Sunday, 19 September 2021

More on Differences Between Buddhism and Christianity

 The publisher of my new book Earth is a School is in the process of arranging some potential radio interviews on spiritual channels to promote it. To support this I was asked to provide a list of talking points, and some of the programme hosts have queried my belief that Jesus Christ stands above all other spiritual teachers and that both his work and his person are qualitatively different to anything that went before, or has come after for that matter. Now, I think of myself as a Christian but I understand and can sympathise with this position. I have almost (though never completely) shared it myself in the past. It is very reasonable. The spiritual is the spiritual, is it not? Truth is truth. There can only be one truth, especially if we are talking about mystical realisation.

Well, yes and no. There is, of course, only one Truth but more and more of it can be unveiled. This is what infinite and eternal means. I realise that many would say that the Buddha went beyond all veils, penetrated to the unborn, undying absolute behind the world of relativities and I don't argue with that, but did he lose something in the process? Did he lose his human personality? The fact is that before Jesus all the great sages (and note they were sages not saints) taught that God, spirit, whatever it was, could only be attained by complete detachment from phenomenal being. The resulting state of spiritual realisation brought compassion but it did not bring love for it effectively rejected the individual for the universal. Love needs individuals. It is meaningless in terms of Nirvana. Despite what you might have been told, love is not possible for those who seek liberation for what is liberation if not liberation from identification with the self and not just my self but anyone else's self?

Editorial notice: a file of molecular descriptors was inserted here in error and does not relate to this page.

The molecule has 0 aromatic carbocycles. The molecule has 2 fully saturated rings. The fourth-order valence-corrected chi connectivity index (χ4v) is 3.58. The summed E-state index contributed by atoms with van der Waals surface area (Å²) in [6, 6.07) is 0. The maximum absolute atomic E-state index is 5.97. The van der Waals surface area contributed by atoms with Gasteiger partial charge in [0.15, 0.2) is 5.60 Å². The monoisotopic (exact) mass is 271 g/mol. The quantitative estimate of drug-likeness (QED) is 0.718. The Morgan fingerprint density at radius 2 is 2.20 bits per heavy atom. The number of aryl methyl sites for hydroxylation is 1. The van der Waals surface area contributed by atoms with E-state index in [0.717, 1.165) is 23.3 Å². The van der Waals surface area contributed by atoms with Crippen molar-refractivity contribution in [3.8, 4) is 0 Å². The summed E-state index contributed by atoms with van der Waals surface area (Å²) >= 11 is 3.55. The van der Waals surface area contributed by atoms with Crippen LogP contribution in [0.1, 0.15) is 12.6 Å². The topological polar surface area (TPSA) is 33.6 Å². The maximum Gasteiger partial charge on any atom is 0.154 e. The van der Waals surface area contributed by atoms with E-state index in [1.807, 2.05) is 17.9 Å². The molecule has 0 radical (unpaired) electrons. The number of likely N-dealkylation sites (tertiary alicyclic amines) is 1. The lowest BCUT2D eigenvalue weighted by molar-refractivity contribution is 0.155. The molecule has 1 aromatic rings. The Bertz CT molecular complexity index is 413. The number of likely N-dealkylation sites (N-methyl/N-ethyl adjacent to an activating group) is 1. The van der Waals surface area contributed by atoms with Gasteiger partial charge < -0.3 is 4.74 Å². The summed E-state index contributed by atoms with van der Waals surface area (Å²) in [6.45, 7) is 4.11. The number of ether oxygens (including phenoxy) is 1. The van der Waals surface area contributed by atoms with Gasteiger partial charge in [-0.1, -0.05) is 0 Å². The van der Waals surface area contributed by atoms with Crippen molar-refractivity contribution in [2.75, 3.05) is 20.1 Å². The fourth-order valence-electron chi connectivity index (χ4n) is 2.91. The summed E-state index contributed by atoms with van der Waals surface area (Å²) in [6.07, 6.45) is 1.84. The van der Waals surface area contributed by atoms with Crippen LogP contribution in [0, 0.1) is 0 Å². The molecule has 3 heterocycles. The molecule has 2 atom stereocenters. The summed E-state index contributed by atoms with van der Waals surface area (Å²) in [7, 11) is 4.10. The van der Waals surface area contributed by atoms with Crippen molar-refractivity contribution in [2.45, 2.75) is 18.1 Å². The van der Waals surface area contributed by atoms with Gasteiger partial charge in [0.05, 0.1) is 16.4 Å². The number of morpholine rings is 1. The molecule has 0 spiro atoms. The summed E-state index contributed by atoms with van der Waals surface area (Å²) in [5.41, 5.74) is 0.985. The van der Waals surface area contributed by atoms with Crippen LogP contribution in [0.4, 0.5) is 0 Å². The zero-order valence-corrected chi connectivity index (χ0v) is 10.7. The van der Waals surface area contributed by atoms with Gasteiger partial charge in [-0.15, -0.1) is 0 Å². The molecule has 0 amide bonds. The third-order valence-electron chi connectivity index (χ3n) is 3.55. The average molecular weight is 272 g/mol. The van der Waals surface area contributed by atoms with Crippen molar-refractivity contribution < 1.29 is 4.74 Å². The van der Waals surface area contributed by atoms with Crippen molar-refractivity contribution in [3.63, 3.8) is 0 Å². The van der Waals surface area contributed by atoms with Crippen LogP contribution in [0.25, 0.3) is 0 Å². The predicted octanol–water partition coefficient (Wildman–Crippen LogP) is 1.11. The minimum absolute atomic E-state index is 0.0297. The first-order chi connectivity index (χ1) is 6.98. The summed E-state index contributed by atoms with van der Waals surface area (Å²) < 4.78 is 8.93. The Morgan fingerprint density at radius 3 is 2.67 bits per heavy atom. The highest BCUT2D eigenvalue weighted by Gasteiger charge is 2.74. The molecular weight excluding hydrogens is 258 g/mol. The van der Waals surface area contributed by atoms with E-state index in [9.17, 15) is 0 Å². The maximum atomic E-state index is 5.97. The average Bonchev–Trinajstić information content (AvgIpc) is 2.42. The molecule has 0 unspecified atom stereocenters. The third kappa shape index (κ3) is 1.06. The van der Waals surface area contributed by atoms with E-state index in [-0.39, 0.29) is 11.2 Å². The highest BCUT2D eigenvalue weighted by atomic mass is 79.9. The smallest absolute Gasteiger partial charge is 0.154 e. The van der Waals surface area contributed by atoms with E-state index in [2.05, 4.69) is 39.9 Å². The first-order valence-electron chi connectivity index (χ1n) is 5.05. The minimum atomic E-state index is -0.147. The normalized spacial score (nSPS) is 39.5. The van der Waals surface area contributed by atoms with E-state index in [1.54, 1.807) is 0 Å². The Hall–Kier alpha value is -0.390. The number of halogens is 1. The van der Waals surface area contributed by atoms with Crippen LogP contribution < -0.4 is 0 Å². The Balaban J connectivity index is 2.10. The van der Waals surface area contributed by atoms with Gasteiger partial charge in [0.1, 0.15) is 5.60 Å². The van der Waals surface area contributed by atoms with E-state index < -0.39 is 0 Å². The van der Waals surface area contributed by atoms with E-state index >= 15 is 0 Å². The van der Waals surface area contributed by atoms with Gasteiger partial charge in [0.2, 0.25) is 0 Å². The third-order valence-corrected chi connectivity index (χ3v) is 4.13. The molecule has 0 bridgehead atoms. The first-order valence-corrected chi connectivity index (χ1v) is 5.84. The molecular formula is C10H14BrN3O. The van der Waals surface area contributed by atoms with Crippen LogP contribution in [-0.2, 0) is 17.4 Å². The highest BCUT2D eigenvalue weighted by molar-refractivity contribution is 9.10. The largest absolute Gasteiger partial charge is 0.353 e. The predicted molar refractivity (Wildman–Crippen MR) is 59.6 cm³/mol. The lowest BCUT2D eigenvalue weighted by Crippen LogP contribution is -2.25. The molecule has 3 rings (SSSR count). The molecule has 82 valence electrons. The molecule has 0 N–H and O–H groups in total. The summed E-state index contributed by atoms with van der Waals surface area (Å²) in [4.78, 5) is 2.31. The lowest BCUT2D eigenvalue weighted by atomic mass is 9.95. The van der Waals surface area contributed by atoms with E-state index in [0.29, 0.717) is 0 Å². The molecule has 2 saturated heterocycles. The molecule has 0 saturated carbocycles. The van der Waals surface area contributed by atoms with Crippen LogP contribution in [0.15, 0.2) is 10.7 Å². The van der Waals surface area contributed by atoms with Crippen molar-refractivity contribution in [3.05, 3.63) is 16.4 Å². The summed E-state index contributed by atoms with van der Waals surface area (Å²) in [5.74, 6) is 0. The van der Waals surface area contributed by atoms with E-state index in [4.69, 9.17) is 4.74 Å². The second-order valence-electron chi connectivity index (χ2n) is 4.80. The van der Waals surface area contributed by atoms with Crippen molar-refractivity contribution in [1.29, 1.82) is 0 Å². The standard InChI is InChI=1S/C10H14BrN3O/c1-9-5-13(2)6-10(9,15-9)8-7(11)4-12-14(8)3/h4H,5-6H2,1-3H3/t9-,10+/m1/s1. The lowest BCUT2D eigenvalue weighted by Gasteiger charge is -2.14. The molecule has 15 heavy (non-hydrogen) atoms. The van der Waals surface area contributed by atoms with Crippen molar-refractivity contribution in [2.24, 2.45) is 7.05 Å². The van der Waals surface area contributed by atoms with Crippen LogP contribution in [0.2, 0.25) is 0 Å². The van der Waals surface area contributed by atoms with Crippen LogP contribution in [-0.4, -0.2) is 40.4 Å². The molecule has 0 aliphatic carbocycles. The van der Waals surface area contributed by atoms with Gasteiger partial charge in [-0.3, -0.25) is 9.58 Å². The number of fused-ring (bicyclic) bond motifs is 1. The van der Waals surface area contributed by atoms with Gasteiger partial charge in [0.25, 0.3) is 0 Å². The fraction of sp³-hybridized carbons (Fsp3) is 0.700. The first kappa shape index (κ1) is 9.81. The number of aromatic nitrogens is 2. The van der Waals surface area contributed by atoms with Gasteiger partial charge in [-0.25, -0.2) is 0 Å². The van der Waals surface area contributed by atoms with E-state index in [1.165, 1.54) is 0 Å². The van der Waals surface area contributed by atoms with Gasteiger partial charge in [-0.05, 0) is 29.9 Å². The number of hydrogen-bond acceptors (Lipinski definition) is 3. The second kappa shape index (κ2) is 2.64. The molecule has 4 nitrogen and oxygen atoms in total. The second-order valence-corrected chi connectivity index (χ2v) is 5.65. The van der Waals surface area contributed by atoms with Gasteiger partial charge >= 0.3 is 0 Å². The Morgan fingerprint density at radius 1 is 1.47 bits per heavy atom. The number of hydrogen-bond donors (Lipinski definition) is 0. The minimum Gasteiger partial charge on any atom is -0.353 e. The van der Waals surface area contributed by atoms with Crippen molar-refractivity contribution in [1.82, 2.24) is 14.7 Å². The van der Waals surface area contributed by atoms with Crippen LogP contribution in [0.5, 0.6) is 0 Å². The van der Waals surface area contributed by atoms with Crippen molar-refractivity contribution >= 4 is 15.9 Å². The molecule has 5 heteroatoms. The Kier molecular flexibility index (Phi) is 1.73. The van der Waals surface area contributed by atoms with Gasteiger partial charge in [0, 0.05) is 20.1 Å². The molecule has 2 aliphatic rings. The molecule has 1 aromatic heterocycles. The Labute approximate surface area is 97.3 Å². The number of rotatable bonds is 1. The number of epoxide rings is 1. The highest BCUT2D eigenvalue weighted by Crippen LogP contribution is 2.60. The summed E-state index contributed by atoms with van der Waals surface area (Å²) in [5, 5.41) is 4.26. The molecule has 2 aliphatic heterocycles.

Before the Crucifixion, Resurrection and Ascension the serious spiritual goal was Nirvana, to escape matter completely, but Christ healed the split between Heaven and Earth, spirit and matter, being and the phenomenal world, and enabled a loving marriage between them rather than a divorce. He returned  the creation (potentially for we, individual souls, still have  to accept his offer) to what it would have been like before the Fall. The idea of the Fall, by the way, exists in Buddhism too though it is not known by that name. But its effects are what prompted Siddhartha to go on his journey, causing him to abandon his wife and child, an action that rather brings out the difference between the two saviours. It is symbolic of his renunciation of the world but it must also be regarded as wrong from the point of view that sees the personal, and therefore personal responsibility, as real.

People can be confused by the assertion that Christ goes further and reveals something more than any other teacher by the fact that most of his teachings are not really that different to those of other spiritual teachers. But why would they be? He did not come to destroy the law or the prophets but to fulfil them. There are, however, some significant differences. For example, the Christian emphasis on the individual and on love. This did not exist, certainly not to the fullest degree, before and it points to the healing of the self rather than its destruction or transcendence or seeing as unreal if you prefer those words though it amounts to the same thing.